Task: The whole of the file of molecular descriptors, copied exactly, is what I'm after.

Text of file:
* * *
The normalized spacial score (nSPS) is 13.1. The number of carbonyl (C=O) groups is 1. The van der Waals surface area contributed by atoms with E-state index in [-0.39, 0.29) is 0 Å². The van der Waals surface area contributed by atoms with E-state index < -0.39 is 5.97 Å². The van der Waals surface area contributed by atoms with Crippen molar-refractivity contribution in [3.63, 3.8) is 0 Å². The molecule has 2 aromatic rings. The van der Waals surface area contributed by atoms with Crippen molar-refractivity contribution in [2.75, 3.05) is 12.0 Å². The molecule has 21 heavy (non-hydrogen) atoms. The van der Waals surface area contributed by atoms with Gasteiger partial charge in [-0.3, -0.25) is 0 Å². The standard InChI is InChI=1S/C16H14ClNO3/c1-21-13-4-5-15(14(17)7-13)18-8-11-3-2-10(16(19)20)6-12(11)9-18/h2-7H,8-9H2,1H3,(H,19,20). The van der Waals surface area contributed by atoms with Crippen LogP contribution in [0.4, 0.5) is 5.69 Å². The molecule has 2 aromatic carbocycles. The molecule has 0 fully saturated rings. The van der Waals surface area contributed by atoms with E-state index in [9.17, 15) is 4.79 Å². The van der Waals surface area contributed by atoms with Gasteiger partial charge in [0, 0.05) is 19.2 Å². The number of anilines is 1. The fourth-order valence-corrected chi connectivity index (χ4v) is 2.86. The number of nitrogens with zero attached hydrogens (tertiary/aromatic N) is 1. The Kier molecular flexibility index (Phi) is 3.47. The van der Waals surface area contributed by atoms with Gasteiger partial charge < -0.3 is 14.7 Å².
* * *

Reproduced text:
The normalized spacial score (nSPS) is 13.1. The number of carbonyl (C=O) groups is 1. The van der Waals surface area contributed by atoms with E-state index in [-0.39, 0.29) is 0 Å². The van der Waals surface area contributed by atoms with E-state index < -0.39 is 5.97 Å². The van der Waals surface area contributed by atoms with Crippen molar-refractivity contribution in [3.63, 3.8) is 0 Å². The molecule has 2 aromatic rings. The van der Waals surface area contributed by atoms with Crippen molar-refractivity contribution in [2.75, 3.05) is 12.0 Å². The molecule has 21 heavy (non-hydrogen) atoms. The van der Waals surface area contributed by atoms with Gasteiger partial charge in [-0.3, -0.25) is 0 Å². The standard InChI is InChI=1S/C16H14ClNO3/c1-21-13-4-5-15(14(17)7-13)18-8-11-3-2-10(16(19)20)6-12(11)9-18/h2-7H,8-9H2,1H3,(H,19,20). The van der Waals surface area contributed by atoms with Crippen LogP contribution in [0.4, 0.5) is 5.69 Å². The molecule has 2 aromatic carbocycles. The molecule has 0 fully saturated rings. The van der Waals surface area contributed by atoms with E-state index in [9.17, 15) is 4.79 Å². The van der Waals surface area contributed by atoms with Gasteiger partial charge in [0, 0.05) is 19.2 Å². The number of anilines is 1. The fourth-order valence-corrected chi connectivity index (χ4v) is 2.86. The number of nitrogens with zero attached hydrogens (tertiary/aromatic N) is 1. The Kier molecular flexibility index (Phi) is 3.47. The van der Waals surface area contributed by atoms with Gasteiger partial charge < -0.3 is 14.7 Å².